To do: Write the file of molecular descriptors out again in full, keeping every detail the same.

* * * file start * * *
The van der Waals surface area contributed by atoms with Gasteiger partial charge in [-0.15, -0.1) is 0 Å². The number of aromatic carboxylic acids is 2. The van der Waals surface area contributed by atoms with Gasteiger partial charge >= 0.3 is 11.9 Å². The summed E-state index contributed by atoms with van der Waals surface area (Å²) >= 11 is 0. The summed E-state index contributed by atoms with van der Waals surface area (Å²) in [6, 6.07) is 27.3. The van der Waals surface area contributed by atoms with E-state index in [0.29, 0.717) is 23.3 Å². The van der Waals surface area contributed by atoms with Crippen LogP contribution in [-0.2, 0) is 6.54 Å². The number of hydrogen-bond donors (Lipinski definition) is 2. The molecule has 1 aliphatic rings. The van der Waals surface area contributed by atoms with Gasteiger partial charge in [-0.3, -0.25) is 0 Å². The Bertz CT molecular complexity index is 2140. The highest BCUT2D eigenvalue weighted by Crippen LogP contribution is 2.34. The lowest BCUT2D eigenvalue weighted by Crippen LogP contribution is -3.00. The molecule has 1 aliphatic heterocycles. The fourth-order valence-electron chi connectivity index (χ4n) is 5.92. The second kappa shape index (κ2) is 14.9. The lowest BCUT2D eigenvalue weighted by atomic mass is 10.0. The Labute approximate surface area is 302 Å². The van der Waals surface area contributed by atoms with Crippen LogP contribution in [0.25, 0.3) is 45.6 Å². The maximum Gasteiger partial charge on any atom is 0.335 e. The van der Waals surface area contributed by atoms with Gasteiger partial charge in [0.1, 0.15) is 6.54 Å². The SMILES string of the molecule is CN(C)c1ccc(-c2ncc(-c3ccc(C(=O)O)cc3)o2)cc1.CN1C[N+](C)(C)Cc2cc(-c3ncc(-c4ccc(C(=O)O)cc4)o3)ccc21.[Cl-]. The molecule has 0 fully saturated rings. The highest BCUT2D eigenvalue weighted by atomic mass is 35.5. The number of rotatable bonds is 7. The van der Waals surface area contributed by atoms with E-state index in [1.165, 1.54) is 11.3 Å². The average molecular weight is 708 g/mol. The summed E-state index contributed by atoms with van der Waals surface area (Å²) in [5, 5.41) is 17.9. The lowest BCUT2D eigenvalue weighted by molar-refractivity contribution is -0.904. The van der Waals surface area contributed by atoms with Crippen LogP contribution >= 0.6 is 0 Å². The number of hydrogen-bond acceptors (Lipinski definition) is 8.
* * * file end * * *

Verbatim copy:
The van der Waals surface area contributed by atoms with Gasteiger partial charge in [-0.15, -0.1) is 0 Å². The number of aromatic carboxylic acids is 2. The van der Waals surface area contributed by atoms with Gasteiger partial charge >= 0.3 is 11.9 Å². The summed E-state index contributed by atoms with van der Waals surface area (Å²) >= 11 is 0. The summed E-state index contributed by atoms with van der Waals surface area (Å²) in [6, 6.07) is 27.3. The van der Waals surface area contributed by atoms with E-state index in [0.29, 0.717) is 23.3 Å². The van der Waals surface area contributed by atoms with Crippen LogP contribution in [-0.2, 0) is 6.54 Å². The number of hydrogen-bond donors (Lipinski definition) is 2. The molecule has 1 aliphatic rings. The van der Waals surface area contributed by atoms with Gasteiger partial charge in [-0.3, -0.25) is 0 Å². The Bertz CT molecular complexity index is 2140. The highest BCUT2D eigenvalue weighted by Crippen LogP contribution is 2.34. The lowest BCUT2D eigenvalue weighted by Crippen LogP contribution is -3.00. The molecule has 1 aliphatic heterocycles. The fourth-order valence-electron chi connectivity index (χ4n) is 5.92. The second kappa shape index (κ2) is 14.9. The lowest BCUT2D eigenvalue weighted by atomic mass is 10.0. The Labute approximate surface area is 302 Å². The van der Waals surface area contributed by atoms with Crippen LogP contribution in [0.25, 0.3) is 45.6 Å². The maximum Gasteiger partial charge on any atom is 0.335 e. The van der Waals surface area contributed by atoms with Gasteiger partial charge in [0.1, 0.15) is 6.54 Å². The SMILES string of the molecule is CN(C)c1ccc(-c2ncc(-c3ccc(C(=O)O)cc3)o2)cc1.CN1C[N+](C)(C)Cc2cc(-c3ncc(-c4ccc(C(=O)O)cc4)o3)ccc21.[Cl-]. The molecule has 0 fully saturated rings. The highest BCUT2D eigenvalue weighted by atomic mass is 35.5. The number of rotatable bonds is 7. The van der Waals surface area contributed by atoms with E-state index in [1.165, 1.54) is 11.3 Å². The average molecular weight is 708 g/mol. The summed E-state index contributed by atoms with van der Waals surface area (Å²) in [5, 5.41) is 17.9. The lowest BCUT2D eigenvalue weighted by molar-refractivity contribution is -0.904. The van der Waals surface area contributed by atoms with Crippen LogP contribution >= 0.6 is 0 Å². The number of hydrogen-bond acceptors (Lipinski definition) is 8.